The Department of Human Services has been meeting for months with stakeholders in the long-term care community to gather recommendations on how to roll out managed care, assuming that the Medicaid waiver is approved. Both Kent and Langevin have asked that managed care be phased in over several years to minimize disruption to the industry. Eventually each managed care company will create a network of nursing homes, and some nursing homes may wind up being excluded from those networks.
The industry has proposed that for a period of time, perhaps two or more years, that the managed care companies be required to deal with currently licensed nursing homes, Kent said. The industry also wants the state to continue setting Medicaid rates for nursing homes until the time when managed care companies will negotiate rates with each facility.
Medicaid serves low income New Jerseyans, and state regulations require nursing homes to have 45 percent of their beds occupied by Medicaid recipients as a condition of their license. Kent said nursing homes have not received a Medicaid rate increase since 2008, their rates were cut this year, and for many facilities, Medicaid pays less than the cost of delivering care.
The shortfall is generally covered from a number of sources, including Medicare, which pays higher rates than Medicaid and from non-Medicaid or private pay patients, and through fundraising. But Medicare also reduced nursing home rates last year, and the financial squeeze has gotten worse. So the industry has a lot riding on increased funding in the 2013 budget.
“We want as much [funding] restored as we can possibly get, because that in fact will constitute base rates for the time when managed care will be negotiating and setting rates,” Kent said. "The industry has been cut and is really hurting. We need to try to get as healthy as we can” before the advent of managed care.
“Our hope has been as we went into managed care, which ultimately has a goal of reducing costs, that we would go in with a more appropriate base of funding, and work from there,” said Martin Idler, executive director of the Diocese of Camden Division of Health Services, which operates four nursing homes. Unfortunately the state “took the money first and then we’re moving into [managed care] instead of moving into it and then working the money down over a period of time.”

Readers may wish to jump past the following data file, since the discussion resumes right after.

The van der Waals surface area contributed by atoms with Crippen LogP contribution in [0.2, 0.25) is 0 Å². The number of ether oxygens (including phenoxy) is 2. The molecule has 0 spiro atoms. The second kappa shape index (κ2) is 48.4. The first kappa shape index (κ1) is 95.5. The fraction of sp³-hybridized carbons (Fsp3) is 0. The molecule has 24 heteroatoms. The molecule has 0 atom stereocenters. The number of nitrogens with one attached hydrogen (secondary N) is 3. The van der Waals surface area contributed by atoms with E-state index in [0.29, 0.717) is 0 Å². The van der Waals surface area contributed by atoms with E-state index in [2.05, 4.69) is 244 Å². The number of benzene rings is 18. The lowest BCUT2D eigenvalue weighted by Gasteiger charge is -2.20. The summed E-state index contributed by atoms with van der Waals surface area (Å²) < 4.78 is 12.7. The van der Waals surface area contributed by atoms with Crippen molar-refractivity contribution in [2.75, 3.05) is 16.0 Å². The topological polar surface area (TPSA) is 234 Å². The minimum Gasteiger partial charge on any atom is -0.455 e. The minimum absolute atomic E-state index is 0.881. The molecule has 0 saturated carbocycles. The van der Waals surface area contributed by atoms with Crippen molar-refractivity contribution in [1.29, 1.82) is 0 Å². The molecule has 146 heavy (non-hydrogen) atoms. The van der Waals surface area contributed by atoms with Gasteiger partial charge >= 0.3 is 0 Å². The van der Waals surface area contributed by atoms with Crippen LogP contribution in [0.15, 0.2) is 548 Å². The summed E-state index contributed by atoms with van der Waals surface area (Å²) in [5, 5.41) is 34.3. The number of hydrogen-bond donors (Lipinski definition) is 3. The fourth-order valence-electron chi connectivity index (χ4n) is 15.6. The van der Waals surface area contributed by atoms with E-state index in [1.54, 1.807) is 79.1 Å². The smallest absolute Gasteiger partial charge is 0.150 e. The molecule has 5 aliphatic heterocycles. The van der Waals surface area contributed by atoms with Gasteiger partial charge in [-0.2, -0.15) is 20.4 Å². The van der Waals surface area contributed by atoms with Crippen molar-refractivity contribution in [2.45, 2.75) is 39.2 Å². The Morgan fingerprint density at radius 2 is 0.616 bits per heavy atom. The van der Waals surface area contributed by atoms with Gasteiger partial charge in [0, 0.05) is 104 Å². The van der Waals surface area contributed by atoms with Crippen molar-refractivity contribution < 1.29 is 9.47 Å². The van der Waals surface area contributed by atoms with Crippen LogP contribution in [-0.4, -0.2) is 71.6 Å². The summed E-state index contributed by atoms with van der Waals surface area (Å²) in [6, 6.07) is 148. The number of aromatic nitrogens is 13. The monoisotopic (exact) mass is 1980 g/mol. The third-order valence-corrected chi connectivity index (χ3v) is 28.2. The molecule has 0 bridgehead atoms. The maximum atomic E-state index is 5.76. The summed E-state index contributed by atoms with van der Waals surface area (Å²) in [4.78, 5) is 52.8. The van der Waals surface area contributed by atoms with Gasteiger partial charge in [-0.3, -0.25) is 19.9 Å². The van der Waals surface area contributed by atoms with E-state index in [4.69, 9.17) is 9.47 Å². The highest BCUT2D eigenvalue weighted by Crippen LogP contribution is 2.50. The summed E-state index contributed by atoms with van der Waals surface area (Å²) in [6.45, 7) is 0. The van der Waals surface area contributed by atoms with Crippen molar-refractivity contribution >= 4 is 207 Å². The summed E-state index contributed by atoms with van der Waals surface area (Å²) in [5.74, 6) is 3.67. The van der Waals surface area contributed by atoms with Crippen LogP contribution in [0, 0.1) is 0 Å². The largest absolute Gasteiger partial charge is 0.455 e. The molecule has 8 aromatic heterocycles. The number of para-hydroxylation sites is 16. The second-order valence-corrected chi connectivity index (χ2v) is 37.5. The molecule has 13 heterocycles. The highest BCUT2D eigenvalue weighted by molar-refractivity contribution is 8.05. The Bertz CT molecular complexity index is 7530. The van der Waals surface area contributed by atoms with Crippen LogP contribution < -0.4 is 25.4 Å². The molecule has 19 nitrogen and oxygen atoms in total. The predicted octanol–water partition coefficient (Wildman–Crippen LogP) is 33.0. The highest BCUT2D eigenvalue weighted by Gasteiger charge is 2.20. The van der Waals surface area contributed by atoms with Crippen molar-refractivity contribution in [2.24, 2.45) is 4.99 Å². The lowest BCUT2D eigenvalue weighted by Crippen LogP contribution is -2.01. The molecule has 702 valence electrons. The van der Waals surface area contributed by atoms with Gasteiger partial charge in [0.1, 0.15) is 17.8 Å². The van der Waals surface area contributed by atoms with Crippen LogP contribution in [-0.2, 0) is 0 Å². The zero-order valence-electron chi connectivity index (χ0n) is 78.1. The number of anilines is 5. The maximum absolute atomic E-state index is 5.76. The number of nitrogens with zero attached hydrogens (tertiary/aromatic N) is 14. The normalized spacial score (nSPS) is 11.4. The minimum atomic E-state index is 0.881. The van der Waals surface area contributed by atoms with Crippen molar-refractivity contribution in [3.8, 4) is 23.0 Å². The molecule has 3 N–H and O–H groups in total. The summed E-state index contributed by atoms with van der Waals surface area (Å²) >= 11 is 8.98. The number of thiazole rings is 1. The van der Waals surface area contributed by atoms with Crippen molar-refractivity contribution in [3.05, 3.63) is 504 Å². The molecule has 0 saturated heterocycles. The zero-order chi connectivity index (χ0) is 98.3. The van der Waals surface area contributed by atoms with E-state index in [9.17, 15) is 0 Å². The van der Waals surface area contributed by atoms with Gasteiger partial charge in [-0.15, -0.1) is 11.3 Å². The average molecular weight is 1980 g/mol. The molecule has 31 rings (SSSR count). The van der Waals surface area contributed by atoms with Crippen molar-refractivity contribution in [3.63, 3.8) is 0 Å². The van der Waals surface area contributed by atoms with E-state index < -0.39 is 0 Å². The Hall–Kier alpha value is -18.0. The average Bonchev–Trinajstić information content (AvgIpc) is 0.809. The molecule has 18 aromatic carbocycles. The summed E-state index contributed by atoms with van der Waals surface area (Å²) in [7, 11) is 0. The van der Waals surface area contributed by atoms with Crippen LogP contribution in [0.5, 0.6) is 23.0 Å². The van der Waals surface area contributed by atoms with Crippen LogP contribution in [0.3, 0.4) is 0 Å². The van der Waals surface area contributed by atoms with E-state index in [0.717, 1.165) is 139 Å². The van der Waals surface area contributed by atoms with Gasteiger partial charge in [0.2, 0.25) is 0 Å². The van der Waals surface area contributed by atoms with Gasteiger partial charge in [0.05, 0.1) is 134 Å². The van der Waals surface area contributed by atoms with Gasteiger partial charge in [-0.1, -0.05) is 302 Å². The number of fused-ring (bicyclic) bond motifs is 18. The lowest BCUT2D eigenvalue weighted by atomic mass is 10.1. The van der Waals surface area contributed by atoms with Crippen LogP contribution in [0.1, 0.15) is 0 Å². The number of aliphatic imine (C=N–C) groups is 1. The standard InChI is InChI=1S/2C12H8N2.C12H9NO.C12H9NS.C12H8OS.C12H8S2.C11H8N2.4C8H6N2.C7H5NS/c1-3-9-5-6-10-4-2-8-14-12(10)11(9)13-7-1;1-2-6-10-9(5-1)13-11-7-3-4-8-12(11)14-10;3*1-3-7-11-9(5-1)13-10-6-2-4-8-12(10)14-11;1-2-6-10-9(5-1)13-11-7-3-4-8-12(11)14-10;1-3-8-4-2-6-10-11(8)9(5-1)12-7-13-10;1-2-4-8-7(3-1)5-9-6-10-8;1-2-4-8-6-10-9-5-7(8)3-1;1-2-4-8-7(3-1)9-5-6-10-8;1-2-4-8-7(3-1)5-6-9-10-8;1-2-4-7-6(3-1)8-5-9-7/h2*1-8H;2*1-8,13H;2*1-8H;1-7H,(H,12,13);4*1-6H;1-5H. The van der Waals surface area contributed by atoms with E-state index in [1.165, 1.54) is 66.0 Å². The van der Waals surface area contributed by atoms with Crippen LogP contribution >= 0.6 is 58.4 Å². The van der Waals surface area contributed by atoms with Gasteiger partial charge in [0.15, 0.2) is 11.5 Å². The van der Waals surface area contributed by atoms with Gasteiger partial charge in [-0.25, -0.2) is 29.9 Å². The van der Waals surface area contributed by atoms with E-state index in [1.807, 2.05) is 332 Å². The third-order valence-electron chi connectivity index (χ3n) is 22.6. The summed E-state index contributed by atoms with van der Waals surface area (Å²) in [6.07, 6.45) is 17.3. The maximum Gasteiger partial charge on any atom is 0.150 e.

To cope with the current Medicaid rates, which Idler said are inadequate, “we have gone from top to bottom and squeezed out costs. We thought we were efficient already, but we have gone out and squeezed out a few more positions.”
Idler said he recently switched to a less expensive company to provide rehabilitation therapy and made some changes to employee benefits to save money. Three of the facilities are nearly 80 percent Medicaid, and one is about 65 percent Medicaid.
“Nursing homes that have limited their Medicaid population are not feeling the pressure as much as those of us who are heavily focused on the poor,” Idler said. “Our mission is to provide long term care for the poor elderly. If we had to stop taking care of the poor in significant numbers, there would be no rationale for us to be in this work.”
Richard Goldstein, executive director of the Greenwood House in Ewing, said he loses about $17,000 a year on every Medicaid patient. The deficit is covered by private pay residents, Medicare and fundraising. He just reduced health benefits for his staff and “now we are looking at layoffs, reduced overtime and cuts in all departments.”
Nursing homes generally have a larger staff than required by state regulations, Goldstein said. “So theoretically all nursing homes could make large staff cuts, but practically, our patients are so sick that we can’t. So you do what will cause the least harm. You start with maybe a housekeeper, a bookkeeper, an assistant administrator. What I do is try not to affect patient care but I am getting to the point where I may have to cut my nursing staff. Even cutting a couple of nursing staff greatly affects the level of care.”